Etymology: Middle English, from Latin complementum, from complēre to fill up, complete, from com- + plēre to fill — more at full
Date: 14th century
a. something that fills up, completes, or makes perfect
b. the quantity, number, or assortment required to make a thing complete <the usual complement of eyes and ears — Francis Parkman>; especially the whole force or personnel of a ship c. one of two mutually completing parts ; counterpart 2. a. the angle or arc that when added to a given angle or arc equals a right angle in measure b. the set of all elements that do not belong to a given set and are contained in a particular mathematical set containing the given set c. a number that when added to another number of the same sign yields zero if the significant digit farthest to the left is discarded — used especially in assembly language programming 3. the musical interval required with a given interval to complete the octave 4. an added word or expression by which a predication is made complete (as president in “they elected him president” and beautiful in “he thought her beautiful”) 5. the thermolabile group of proteins in normal blood serum and plasma that in combination with antibodies causes the destruction especially of particulate antigens (as bacteria and foreign blood corpuscles) II. verb Date: 1602 intransitive verb obsolete to exchange formal courtesies transitive verb 1. to be complementary to <the illustrations complement the text> 2. obsolete compliment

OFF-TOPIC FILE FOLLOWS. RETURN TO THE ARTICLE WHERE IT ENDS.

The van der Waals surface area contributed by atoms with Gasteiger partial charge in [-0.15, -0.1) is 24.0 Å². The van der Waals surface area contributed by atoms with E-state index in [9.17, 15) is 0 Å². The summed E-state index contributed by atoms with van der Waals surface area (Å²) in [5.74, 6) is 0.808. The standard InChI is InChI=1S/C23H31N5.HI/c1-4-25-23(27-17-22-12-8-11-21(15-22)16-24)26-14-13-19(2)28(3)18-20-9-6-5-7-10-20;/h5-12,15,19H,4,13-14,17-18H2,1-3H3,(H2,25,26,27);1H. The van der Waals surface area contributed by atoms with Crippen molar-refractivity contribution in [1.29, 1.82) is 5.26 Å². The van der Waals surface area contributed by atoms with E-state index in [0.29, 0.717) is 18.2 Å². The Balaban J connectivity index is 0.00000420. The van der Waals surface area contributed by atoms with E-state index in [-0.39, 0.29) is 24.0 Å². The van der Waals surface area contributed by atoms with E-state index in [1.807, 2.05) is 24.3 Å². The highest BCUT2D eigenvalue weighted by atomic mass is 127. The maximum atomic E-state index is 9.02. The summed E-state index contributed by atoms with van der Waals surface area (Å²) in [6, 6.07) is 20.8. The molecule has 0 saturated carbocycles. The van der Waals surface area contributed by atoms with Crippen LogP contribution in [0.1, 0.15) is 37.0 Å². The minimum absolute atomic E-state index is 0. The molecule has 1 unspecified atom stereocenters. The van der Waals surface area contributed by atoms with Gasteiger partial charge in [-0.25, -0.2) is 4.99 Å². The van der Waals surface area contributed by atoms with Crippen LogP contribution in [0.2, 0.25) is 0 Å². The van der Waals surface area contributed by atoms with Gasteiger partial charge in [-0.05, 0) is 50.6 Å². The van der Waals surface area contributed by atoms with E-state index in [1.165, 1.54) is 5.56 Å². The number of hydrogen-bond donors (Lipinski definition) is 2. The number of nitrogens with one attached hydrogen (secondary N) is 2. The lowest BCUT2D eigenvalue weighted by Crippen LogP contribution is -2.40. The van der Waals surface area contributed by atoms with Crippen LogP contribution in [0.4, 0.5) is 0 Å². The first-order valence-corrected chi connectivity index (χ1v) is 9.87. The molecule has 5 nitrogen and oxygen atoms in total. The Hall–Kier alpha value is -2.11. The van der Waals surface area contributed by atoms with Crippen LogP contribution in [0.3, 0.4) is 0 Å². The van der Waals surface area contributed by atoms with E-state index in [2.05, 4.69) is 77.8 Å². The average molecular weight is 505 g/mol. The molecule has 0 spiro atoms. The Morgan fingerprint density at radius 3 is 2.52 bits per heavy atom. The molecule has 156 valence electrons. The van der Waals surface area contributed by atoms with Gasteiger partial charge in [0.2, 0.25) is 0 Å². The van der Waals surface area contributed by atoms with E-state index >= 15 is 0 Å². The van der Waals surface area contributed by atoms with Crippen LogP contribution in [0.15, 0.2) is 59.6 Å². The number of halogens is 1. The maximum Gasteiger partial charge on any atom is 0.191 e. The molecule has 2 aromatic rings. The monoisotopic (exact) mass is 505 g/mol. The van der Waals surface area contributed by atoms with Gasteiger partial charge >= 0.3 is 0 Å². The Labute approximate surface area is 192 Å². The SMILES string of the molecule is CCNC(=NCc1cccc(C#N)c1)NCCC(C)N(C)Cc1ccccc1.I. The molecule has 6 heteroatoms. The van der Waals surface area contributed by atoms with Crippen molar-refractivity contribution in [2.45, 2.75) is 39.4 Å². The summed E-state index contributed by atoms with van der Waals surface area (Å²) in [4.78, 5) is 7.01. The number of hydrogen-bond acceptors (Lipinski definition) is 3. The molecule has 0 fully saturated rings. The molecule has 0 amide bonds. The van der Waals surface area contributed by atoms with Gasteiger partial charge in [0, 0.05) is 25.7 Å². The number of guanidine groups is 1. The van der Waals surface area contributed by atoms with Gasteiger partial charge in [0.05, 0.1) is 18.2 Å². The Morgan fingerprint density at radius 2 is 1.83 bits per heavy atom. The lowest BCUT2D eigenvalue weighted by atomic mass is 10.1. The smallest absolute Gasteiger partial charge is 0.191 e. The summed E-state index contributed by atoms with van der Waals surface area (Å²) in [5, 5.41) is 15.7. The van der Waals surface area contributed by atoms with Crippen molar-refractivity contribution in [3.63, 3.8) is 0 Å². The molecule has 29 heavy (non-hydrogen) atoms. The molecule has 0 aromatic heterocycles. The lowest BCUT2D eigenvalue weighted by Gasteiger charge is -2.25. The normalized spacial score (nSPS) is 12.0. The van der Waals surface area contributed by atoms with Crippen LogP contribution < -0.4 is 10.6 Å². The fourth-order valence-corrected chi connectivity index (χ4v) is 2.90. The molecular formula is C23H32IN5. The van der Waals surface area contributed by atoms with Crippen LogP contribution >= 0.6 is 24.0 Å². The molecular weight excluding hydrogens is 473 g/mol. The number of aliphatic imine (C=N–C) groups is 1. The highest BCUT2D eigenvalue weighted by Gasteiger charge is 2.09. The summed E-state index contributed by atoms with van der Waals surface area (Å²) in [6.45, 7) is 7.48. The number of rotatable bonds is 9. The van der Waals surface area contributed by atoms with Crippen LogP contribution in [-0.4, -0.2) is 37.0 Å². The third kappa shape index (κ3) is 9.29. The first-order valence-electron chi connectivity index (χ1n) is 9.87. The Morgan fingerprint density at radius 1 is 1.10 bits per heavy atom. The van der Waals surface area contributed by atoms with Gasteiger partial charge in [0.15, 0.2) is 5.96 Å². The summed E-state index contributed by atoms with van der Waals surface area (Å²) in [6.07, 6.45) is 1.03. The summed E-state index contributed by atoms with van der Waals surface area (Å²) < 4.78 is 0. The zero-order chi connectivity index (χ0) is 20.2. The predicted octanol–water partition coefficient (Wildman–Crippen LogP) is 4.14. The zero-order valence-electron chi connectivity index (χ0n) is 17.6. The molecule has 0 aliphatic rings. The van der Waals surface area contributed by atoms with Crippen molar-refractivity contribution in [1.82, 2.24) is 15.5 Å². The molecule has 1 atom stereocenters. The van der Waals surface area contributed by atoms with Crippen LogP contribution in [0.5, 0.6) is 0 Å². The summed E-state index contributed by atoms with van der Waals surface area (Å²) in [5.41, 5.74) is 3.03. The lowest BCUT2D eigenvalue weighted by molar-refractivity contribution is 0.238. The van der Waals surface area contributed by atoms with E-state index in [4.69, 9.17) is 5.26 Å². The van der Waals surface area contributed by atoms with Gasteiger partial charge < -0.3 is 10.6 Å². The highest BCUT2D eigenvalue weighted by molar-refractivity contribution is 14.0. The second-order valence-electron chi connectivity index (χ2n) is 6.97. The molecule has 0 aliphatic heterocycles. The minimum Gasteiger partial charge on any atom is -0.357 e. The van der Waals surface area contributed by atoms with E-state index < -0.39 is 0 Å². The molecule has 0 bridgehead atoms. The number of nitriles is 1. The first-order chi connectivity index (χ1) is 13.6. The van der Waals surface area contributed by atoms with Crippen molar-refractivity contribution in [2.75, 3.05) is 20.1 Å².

New Collegiate Dictionary. 2001.